Disclaimer: This blog is a way of expressing my personal opinions thoughts and anecdotes, as well as my personal understanding of the scriptures, and conference addresses. It is not meant as a statement of doctrine, and may not necessarily reflect the views, thoughts, or doctrines of the Church of Jesus Christ of Latter-day Saints.

14 August 2015

Peter and Paul; a pattern for leadership (Part 1)

I'm a fan of a couple things when it comes to reading. I like underdogs, patterns, origin stories, and thinking about characters and people who don't get a lot of attention (Mr. Fezziwig from 'A Christmas Carol is a personal favorite). 

The scriptures contain glimpses of people who are main elements to the narrative, but can seem overshadowed by later individuals. Studying the Gospels and the Book of Acts, I have noticed Peter quite a bit.

While some give him a bad rap sometimes, he is a vital and powerful leader who helped establish the Church into a global model after Christ was resurrected [see http://www.lds.org/manual/the-life-and-teachings-of-jesus-and-his-apostles/appendix-section/appendix-d?lang=eng by Pres. Kimball and The Lengthening Shadow of Peter 


By Brother Holland (Dean of Religious Education at BYU at the time) for some great insight into how amazing Peter is, despite some faults that are thrust upon him].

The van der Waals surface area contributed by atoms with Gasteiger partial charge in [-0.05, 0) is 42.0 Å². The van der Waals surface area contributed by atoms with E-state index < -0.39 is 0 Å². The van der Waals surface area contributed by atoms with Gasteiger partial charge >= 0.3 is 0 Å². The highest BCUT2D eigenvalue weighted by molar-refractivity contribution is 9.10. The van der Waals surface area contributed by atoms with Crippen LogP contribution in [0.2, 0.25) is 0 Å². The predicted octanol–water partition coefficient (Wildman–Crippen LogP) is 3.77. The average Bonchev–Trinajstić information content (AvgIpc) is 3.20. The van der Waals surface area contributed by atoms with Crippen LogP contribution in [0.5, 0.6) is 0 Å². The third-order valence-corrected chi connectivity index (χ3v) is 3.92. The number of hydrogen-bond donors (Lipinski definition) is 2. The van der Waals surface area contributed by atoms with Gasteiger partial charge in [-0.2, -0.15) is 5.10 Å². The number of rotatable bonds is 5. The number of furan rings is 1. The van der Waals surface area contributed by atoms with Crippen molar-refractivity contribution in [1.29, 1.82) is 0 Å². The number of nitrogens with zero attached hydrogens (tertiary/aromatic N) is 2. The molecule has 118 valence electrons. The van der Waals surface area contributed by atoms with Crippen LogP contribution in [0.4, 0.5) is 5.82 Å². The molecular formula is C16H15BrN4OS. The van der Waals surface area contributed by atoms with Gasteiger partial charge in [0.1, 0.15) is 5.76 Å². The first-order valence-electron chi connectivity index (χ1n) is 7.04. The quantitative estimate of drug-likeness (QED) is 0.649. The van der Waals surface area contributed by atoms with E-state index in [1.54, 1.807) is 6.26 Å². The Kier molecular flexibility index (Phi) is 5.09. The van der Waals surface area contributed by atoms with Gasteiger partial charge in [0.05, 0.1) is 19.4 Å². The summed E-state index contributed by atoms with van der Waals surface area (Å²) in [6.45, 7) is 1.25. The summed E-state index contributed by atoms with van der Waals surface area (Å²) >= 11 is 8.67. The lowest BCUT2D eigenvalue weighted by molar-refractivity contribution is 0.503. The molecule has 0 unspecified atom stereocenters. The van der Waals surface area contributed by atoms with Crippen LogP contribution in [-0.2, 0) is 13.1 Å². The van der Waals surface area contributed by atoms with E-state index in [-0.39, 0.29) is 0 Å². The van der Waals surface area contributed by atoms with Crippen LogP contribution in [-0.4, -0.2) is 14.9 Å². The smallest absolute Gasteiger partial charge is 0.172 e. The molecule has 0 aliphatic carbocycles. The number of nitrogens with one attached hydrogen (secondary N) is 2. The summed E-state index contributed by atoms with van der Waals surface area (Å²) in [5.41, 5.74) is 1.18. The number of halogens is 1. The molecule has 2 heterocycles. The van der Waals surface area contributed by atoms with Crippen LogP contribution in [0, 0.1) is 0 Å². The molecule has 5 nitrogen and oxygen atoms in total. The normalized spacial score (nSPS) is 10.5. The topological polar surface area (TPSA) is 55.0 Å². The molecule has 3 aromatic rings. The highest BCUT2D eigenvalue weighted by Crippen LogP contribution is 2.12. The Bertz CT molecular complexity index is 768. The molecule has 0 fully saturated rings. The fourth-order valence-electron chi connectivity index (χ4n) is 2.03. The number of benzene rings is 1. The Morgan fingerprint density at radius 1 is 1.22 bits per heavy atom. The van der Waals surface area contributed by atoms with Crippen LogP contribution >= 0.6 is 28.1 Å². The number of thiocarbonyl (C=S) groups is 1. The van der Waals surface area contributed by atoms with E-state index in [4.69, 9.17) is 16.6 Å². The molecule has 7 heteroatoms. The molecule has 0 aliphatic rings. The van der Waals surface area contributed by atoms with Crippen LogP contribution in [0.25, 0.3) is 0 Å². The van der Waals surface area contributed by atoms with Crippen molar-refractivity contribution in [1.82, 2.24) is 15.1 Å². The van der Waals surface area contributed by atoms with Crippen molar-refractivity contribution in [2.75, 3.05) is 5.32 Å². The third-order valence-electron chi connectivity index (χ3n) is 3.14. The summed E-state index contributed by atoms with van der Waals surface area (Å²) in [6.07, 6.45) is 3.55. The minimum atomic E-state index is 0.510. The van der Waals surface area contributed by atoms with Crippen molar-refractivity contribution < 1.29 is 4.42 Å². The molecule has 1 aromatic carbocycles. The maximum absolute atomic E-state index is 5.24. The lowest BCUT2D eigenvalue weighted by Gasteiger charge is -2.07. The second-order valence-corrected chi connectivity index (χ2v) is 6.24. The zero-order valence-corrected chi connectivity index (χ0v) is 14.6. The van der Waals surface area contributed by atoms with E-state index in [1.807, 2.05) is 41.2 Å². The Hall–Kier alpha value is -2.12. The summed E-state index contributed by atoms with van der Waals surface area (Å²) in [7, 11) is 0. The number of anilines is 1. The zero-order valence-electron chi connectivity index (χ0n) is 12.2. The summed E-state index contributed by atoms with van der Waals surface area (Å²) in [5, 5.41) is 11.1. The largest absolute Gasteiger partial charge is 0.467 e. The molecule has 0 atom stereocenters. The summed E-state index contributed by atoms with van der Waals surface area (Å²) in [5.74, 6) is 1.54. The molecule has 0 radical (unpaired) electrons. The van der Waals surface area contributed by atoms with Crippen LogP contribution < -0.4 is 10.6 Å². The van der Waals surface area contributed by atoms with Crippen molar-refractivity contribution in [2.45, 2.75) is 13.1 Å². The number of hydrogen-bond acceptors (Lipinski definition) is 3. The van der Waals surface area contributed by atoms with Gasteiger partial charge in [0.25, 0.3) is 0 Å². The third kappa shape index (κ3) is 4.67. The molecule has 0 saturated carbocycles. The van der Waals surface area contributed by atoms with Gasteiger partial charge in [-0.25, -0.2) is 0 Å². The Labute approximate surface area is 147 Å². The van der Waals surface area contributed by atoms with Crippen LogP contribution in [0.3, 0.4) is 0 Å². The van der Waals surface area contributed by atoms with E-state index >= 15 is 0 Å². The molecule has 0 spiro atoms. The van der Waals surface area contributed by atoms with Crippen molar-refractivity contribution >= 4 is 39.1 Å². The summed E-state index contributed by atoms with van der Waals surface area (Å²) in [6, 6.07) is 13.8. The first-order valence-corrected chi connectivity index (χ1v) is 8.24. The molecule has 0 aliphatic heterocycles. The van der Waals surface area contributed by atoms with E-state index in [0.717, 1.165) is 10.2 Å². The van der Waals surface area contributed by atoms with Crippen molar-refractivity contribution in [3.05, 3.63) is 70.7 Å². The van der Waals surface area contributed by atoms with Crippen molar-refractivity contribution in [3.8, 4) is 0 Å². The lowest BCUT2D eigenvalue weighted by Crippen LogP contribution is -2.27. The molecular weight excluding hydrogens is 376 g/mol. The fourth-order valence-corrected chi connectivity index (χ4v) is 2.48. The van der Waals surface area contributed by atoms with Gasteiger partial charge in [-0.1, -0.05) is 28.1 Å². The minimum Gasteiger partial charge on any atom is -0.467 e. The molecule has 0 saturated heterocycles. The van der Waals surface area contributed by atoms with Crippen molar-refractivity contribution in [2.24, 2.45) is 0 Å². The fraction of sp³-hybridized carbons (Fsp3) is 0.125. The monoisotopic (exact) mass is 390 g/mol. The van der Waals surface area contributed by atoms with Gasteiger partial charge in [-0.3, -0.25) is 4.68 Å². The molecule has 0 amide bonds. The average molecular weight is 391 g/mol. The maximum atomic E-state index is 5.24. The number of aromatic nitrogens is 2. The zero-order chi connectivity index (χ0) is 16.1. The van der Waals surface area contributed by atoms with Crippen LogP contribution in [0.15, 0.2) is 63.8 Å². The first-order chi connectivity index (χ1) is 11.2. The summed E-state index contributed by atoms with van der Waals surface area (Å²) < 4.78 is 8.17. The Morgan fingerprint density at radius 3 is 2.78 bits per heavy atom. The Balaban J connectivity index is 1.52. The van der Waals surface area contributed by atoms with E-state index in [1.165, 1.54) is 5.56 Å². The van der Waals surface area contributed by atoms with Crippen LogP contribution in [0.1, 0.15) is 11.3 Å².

Peter is interesting because he is bookmarked between two dynamic characters (namely Christ and Paul) which full a good amount of the New Testament. His powerful testimony is seen strongly in the beginnings of Acts and holds the Keys of revelation and leadership to lead the church. The church grows from somewhat of a congregational setting or loca/tabernacle oriented and into a global focus that focuses on different cultures and establishing doctrine within a variety of frameworks. 

I like characters like this because the small amount of teachings they give us are precious and impactful. Prophets like Lehi and Alma the Elder are similar to me.  Lehi had some amazing teachings in the eary part of the Book of Mormon but we can often move past his narrative to get to Nephi's, which is more lengthy and spread out. A favorite discussion on the emphasis of Lehi's Ministry can be seen here: 

We think of him as an older man, patiently waiting on his children to grow and learn the gospel, but as a younger prophet he moves emphatically and establishes a pattern of discipleship for those over whom he had stewardship.

Alma sr. Has a similar background. We see the record of his son with greater emphasis in the middle of the Book of Mormon but the establishment of the church in his day was brought about through him, and the doctrines, keys, and teachings he brought forth, while smaller in size, are rich in insights, especially regarding leadership (both family and ecclesiastical) as well as personal worship. 

As we study the scriptures, we hear the names of Lehi, Alma sr. And Peter, but often we read them as a prelude to the works and teachings of Nephi, Alma jr. And Paul. While not diminishing the importance of the latter examples, it is beneficial to recognize the importance of the ministries of the former patriarchs and prophets and focus on the emphasis that their specific ministries had on building the Kingdom of God.

How have the ministries of those prophets benefits your personal ministry and worship?

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